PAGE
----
Faculty Senate recap
Members discuss Elsevier and Blackboard contracts, approve policy changes.
October 10, 2019
The meeting of the Metropolitan State University of Denver Faculty Senate began Wednesday with a presentation by Summer Browning, associate director of technical services for the Auraria Library. Browning discussed the tri-institutional Elsevier contract, which allows Auraria institutions access to approximately 2,700 journals across all disciplines. The multiyear contract, through the Colorado Alliance for Research Library, ends in December 2020. The Auraria Library’s annual contribution is $335,000.
Browning brought the contract-renewal question to the body as the alliance cannot sustain the cost of subscription, which increases roughly 5% per year, at the expense of other resources. Secondly, Browning referenced industry frustration at the growing costs combined with Elsevier’s “refusal to open up faculty research or even work with universities and libraries on opening up access.”
Possible contract outcomes could include cancellation or establishing a transformative agreement that would make some scholarly articles open access. To assist in next steps, Browning invited two faculty volunteers to join a tri-institutional renewal-proposal working group. Those interested can contact Cynthia Hashert.
Sen. Cynthia Erickson, professor, Psychology, is chairing a committee to review the Blackboard Learn contract. A faculty survey found that satisfaction with Blackboard was not particularly high, and there is interest in considering other systems for affordability and user experience across devices. The committee hopes to issue a Request for Proposal for alternatives by spring and could potentially begin a supported migration to a new system by next fall. Erickson noted this will be a faculty-centered effort in service of student success, and all stakeholders will be able to provide feedback.
The committee also reviewed a Statement of Principles pertaining to freedom of speech on campus. The statement seeks to protect free speech and outline how the University can protect communities affected by hate speech. Language includes the expectation for all Roadrunners to engage in a culture of mutual respect and aligns with the University’s Code of Conduct. The committee will vote on its support of the statement after certain language is also aligned with the Academic Freedom and Academic Expression Policies.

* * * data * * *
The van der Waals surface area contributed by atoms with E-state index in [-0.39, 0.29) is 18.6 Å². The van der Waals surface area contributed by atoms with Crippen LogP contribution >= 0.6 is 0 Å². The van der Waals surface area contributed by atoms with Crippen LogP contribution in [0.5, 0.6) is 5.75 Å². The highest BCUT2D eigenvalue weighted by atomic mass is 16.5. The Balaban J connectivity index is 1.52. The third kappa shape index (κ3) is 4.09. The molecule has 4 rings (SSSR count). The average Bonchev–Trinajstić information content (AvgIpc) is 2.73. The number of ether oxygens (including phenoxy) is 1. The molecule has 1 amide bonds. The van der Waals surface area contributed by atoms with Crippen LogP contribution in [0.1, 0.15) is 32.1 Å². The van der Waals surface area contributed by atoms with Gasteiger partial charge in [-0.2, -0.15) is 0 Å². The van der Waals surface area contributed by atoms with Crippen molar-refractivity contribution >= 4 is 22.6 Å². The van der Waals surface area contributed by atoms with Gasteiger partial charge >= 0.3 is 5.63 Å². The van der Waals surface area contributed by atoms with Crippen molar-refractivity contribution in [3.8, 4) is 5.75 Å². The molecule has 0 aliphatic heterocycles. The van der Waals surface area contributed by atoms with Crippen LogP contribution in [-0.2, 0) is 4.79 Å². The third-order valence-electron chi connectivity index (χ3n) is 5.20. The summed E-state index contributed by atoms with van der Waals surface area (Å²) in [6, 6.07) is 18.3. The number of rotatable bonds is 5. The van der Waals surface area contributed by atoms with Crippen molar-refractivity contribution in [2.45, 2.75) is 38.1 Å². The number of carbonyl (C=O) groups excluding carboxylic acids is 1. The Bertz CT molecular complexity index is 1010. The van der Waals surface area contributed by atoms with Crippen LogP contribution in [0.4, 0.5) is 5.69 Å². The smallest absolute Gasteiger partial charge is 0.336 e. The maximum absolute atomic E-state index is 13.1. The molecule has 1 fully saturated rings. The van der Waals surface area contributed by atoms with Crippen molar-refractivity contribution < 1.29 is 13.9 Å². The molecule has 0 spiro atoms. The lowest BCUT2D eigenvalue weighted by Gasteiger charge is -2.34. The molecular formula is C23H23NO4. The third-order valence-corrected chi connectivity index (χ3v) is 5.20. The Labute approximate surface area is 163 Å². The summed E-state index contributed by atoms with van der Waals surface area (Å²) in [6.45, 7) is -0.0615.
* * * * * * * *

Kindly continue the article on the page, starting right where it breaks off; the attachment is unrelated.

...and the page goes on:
- Faculty Senate President Katia Campbell, Ph.D., made a final request for senators to join the Budget, Curriculum, Welfare, General Studies, Rules and Student Affairs committees.
- Craig Svonkin, Ph.D., associate professor, English, put forth a motion that the Senate investigate reducing required office hours. After questions, comments and suggestions, the Senate voted to approve the investigation.
Academic Policy Committee updates
- The Senate approved the honorary-degree policy, which since its first reading was edited to outline eligibility, significance, process and communication.
- Senators approved an academic-load policy change that will align the policy with language on existing campus resources.
- In response to the RN-to-BSN Nursing program policy-change request, the APC will not recommend any changes at this time. Sen. Jessica Weiss, Ph.D., professor, Art, APC chair, explained that the APC is working with the Nursing program on an articulation agreement that will allow the program to remain competitive and meet the University’s upper-division criteria.
Faculty Senate Curriculum Committee updates
- Zsuzsa Balogh, Ph.D., professor, Civil Engineering Technology, representing the Faculty Senate Curriculum Committee, began with the Curriculum Manual review, including language changes, search improvements, minor modifications to senior experience courses, and General Studies renovation-process outcome updates.
- Balogh reiterated the issue of curriculum development that was raised in the previous meeting and invited feedback and suggestions. Honors Program Director Megan Hughes-Zarzo noted that the lack of language concerning the curriculum update/development process poses challenges for programs such as Honors, which offers interdisciplinary courses.
- The FSCC also explored reducing the three existing hybrid-course designations (Hybrid, Hybrid mostly in-class, Hybrid mostly online) to “Hybrid.”
- Reviews are upcoming on a number of School of Hospitality minors, majors and certifications that will be discontinued/reorganized to form a new general major with concentrations.
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